By Paul Lewis
BBC Radio 4's Money Box
The level of means-testing among pensioners must reduce if plans to encourage more people to pay into a pension at work are to succeed, the government has been told.
Paul Lewis spoke to Lord Turner after he submitted the final report
"I don't think the private pension reforms we have proposed can go ahead without some changes to the state system," Pensions Commission Chairman Lord Turner told BBC Radio 4's Money Box following publication of its final report.
"If we are going to automatically enrol people in private pensions there is a real problem if there is a spread of means-testing on the state side."
Lord Turner set a target for reducing it.
"At the moment about 40% [of over 60s] are getting Pension Credit. If there is no change that will go up from 40% to 75% [by 2050].
"Under the proposals we put forward we achieve a gradual fall to about 30%. That would be a useful measure.
"If [the government proposes] a package to bring it down to 35% not 30%, you would have to think if that is as good as one is going to get. What is clear is, it has got to go down not up."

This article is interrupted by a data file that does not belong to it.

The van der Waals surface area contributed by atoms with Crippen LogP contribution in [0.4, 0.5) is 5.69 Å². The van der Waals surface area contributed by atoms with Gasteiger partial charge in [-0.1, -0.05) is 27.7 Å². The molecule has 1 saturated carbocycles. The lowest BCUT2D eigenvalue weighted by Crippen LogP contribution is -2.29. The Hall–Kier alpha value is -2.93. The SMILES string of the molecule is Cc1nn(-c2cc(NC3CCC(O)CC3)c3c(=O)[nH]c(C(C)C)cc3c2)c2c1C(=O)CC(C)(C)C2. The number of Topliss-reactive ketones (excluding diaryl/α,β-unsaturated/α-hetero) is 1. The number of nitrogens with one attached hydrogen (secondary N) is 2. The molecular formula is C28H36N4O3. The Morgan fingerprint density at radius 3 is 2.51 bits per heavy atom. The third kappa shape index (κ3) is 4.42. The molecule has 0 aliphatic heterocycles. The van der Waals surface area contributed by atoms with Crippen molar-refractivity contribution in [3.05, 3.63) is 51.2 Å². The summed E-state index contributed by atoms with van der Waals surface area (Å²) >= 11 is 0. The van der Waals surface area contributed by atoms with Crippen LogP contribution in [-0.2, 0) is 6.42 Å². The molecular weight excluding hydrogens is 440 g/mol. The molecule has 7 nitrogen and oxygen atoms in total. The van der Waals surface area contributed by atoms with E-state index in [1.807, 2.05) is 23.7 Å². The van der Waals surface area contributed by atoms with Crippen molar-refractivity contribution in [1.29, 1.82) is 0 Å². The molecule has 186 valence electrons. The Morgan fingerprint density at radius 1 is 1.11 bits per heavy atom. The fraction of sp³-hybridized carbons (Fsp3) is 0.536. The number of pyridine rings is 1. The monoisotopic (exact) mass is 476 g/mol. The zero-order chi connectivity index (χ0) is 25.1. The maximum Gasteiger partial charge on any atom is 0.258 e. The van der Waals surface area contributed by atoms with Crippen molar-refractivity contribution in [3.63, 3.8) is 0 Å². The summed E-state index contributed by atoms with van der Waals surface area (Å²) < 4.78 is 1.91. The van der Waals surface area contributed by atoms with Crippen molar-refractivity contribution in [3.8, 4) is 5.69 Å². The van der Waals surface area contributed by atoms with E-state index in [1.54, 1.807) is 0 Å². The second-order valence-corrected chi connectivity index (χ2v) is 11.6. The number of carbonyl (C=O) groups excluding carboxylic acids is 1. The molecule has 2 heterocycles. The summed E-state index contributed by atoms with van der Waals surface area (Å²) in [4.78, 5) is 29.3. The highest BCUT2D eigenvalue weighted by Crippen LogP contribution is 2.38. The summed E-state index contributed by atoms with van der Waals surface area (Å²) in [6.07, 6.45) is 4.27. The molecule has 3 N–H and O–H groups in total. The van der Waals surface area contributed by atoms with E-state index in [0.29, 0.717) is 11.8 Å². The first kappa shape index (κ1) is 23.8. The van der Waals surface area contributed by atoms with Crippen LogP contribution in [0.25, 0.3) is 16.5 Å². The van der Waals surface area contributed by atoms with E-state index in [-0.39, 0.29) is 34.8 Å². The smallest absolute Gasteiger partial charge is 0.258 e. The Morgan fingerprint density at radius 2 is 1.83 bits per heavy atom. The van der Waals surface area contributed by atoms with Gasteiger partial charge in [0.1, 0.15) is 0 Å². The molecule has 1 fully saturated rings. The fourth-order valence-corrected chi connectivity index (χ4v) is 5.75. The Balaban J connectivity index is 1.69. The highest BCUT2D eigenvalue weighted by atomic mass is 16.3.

He told the programme that he expected government plans to include most of the measures he has proposed when they are published in a couple of months.
That would include a national pension savings scheme which employees are automatically enrolled in (although they have the option to opt out) and to which their employer has to contribute at least 3% of their pay.
Lord Turner also expects changes in the state pension.
"I think there will be a commitment that the state pension age goes up, to improve the treatment of people with interrupted careers, above all that means women, to make sure they are more likely to accrue a full state pension.
"And I think there will be a more favourable future indexation of pensions. The big issue is how much more favourable and is that enough to make enough progress against the spread of means-testing."
Lord Turner wants the state pension to rise each year in line with earnings rather than prices as it does now.
That would almost double the annual increase from around 2.5% to closer to 4.5%, so pensioners share in rising living standards.
Chancellor Gordon Brown has said he has no problem with that in principle, but any change must be affordable and not put up taxes.
Lord Turner told the programme that the job now was to make politicians listen: "What we have to do is push the politicians to go far enough down the path of state pension reform.
"There needs to be a significant shift in state pension policy away from the path that we are on."
BBC Radio 4's Money Box was broadcast on Saturday 8 April and was repeated on Sunday 9 April at 2102 BST.